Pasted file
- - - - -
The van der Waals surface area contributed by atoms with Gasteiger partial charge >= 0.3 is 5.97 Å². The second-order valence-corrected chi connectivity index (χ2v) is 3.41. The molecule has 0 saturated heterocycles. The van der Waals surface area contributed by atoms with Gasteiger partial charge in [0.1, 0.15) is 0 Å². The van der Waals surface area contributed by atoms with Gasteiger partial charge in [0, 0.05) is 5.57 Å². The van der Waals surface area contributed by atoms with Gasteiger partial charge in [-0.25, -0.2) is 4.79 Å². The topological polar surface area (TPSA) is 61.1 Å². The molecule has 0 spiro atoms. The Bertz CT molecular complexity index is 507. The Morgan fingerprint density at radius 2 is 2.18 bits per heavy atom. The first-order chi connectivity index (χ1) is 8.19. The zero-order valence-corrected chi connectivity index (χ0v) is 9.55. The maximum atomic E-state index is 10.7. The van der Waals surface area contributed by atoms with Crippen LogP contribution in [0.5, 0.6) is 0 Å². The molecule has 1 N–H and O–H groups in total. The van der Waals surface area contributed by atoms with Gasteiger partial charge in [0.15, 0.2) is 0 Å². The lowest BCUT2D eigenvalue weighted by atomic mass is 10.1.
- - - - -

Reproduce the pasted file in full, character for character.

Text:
The van der Waals surface area contributed by atoms with Gasteiger partial charge >= 0.3 is 5.97 Å². The second-order valence-corrected chi connectivity index (χ2v) is 3.41. The molecule has 0 saturated heterocycles. The van der Waals surface area contributed by atoms with Gasteiger partial charge in [0.1, 0.15) is 0 Å². The van der Waals surface area contributed by atoms with Gasteiger partial charge in [0, 0.05) is 5.57 Å². The van der Waals surface area contributed by atoms with Gasteiger partial charge in [-0.25, -0.2) is 4.79 Å². The topological polar surface area (TPSA) is 61.1 Å². The molecule has 0 spiro atoms. The Bertz CT molecular complexity index is 507. The Morgan fingerprint density at radius 2 is 2.18 bits per heavy atom. The first-order chi connectivity index (χ1) is 8.19. The zero-order valence-corrected chi connectivity index (χ0v) is 9.55. The maximum atomic E-state index is 10.7. The van der Waals surface area contributed by atoms with Crippen LogP contribution in [0.5, 0.6) is 0 Å². The molecule has 1 N–H and O–H groups in total. The van der Waals surface area contributed by atoms with Gasteiger partial charge in [0.15, 0.2) is 0 Å². The lowest BCUT2D eigenvalue weighted by atomic mass is 10.1.